More Tweetables here.
More Tweetables here.
Someone is wrong on the Internet
R C Sproul Jr: “There is someone wrong on the Internet. It’s probably you. Log off, hug your kids, kiss your wife, and go get some of His rest. The world will not only be there when you get back, it will have been made better.”
Love covers a multitude of sins
Tim Challies helps us to decide what to do when a Christian sins against us: Lovingly overlook that sin or lovingly address that sin?
Before we demand that apology
Challenging OT-prophet-style writing from Pastor Lance about the past and present racial sins of the church – of both colors.
10 Writing Tips from a Real Life Editor
“Blog posts containing tips are a dime a dozen, but every now and then you come across some real gold—tips offered by someone who actually knows what they’re talking about. ”
This might sting
“We have all had those requests for “a word with you” after the morning sermon. A listener has listened and now they would like to speak, to voice their take on a particular section of the message. I can usually tell by the expression on their face if they want to correct something I have said. A furrowed brow forms a fleshy umbrella over their concerned eyes. Perhaps they hazard a light hand on my shoulder.”
Toddlers and Discretion
“I agree that we must protect the privacy of our teenagers. But I don’t think we need to stop there. Remember; things on the internet don’t go away. Junior may not care today about the fact that we have just described in lurid detail the contents of his diaper at nap time. But he might care later.”
OK, I couldn’t even if I wanted to. But If I could, I still wouldn’t. Want to know why?
1. I’ve never clicked on a Facebook Ad in my life
If 85% of Facebook revenues are from ads and I’ve never clicked on one in my life, either I’m a weirdo or else I’m normal and the advertisers are wasting their money. The General Motors decision to stop FB advertising is a “Facebook has no clothes” moment that’s only going to gather momentum.
2. It’s so ugly
As a Mac user, so used to beautiful, minimalist simplicity, I can hardly bear to look at the dump-truck of the FB interface. Did they ask Bill Gates to design the Timeline? Maybe it’s only PC users that keep FB alive. Google+ is a model of Zen compared to this fiasco.
3. Immobile Apps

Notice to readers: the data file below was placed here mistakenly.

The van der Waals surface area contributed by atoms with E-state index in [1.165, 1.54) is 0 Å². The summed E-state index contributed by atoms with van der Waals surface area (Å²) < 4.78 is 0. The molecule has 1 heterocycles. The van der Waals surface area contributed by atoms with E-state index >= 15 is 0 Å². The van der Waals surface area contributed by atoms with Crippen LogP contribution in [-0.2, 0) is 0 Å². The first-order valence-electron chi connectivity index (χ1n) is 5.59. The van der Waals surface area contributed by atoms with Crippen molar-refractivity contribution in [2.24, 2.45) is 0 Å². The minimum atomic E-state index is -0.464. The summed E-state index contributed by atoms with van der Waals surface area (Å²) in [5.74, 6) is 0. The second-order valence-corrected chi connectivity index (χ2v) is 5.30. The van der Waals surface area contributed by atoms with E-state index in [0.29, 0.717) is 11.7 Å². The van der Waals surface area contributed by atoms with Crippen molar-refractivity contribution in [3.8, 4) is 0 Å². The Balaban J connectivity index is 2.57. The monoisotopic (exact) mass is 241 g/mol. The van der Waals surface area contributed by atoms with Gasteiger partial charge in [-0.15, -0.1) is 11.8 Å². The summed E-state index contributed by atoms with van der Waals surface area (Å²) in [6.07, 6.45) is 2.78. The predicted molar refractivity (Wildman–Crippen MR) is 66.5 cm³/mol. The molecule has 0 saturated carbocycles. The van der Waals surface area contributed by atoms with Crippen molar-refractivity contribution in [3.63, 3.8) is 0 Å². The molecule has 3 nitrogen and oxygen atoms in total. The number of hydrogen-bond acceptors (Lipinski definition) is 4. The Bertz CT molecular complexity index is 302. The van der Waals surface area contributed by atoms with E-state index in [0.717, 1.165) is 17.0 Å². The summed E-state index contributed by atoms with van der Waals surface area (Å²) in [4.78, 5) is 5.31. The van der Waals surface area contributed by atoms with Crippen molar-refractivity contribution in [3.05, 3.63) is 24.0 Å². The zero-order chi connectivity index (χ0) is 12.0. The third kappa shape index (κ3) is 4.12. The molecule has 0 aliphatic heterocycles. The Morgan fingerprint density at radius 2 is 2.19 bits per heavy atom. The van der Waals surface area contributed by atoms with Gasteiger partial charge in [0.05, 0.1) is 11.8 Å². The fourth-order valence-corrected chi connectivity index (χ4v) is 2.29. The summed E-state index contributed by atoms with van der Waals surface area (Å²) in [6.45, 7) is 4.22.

Mobile is a huge threat to FB. There’s just not enough screen estate to get ads on to. FB’s solution? Invent the slowest, junkiest mobile Apps in the world. “Oh, that’ll work!”
How would you feel if your bank changed its privacy rules every other week without telling you? And when you find out via the media, you discover you need an IT PhD to figure out the pages and pages of privacy settings.
In the course of the last few weeks I’ve seen at least two ministries potentially ruined by the Yahoo and Socialcam FB partnerships. In case you didn’t know, when you read Yahoo articles or watch Socialcam videos, FB will often post those facts on your Facebook Wall, Page, or whatever they call it. No, of course, people shouldn’t be reading or watching certain things, but how insensitively stupid for FB to set this up without MEGA FLASHING LIGHTS WARNINGS.
6. Facebook Mail
How difficult is it to design email software that maintains a chronological thread? What a mess!
7. Everything else
Farmville, Facebook Chat, Group Invites, Event Invites, Pokes, Photo quality, Notifications, Quizzes, Breakfast updates, Lunch updates, Dinner Updates, Supper Updates, Midnight Feast Updates, etc. (Want to make a million? Create an App that only lets FB status updates through if they pass a certain IQ/EQ threshold).
And please, please, don’t anyone ever add me to a Group again without my expensive and explicit permission. Oh, and one last thing, don’t ever TAG me in a photo. And if I remove a TAG, it’s because I do not like your photo. And if you add it again, prepare for a menacing knock on your door.
Apart from that it’s quite good.
Free People Rest: Do you?
“When evening came, Jesus was reclining at the table with the Twelve.”
Caring is wearing me out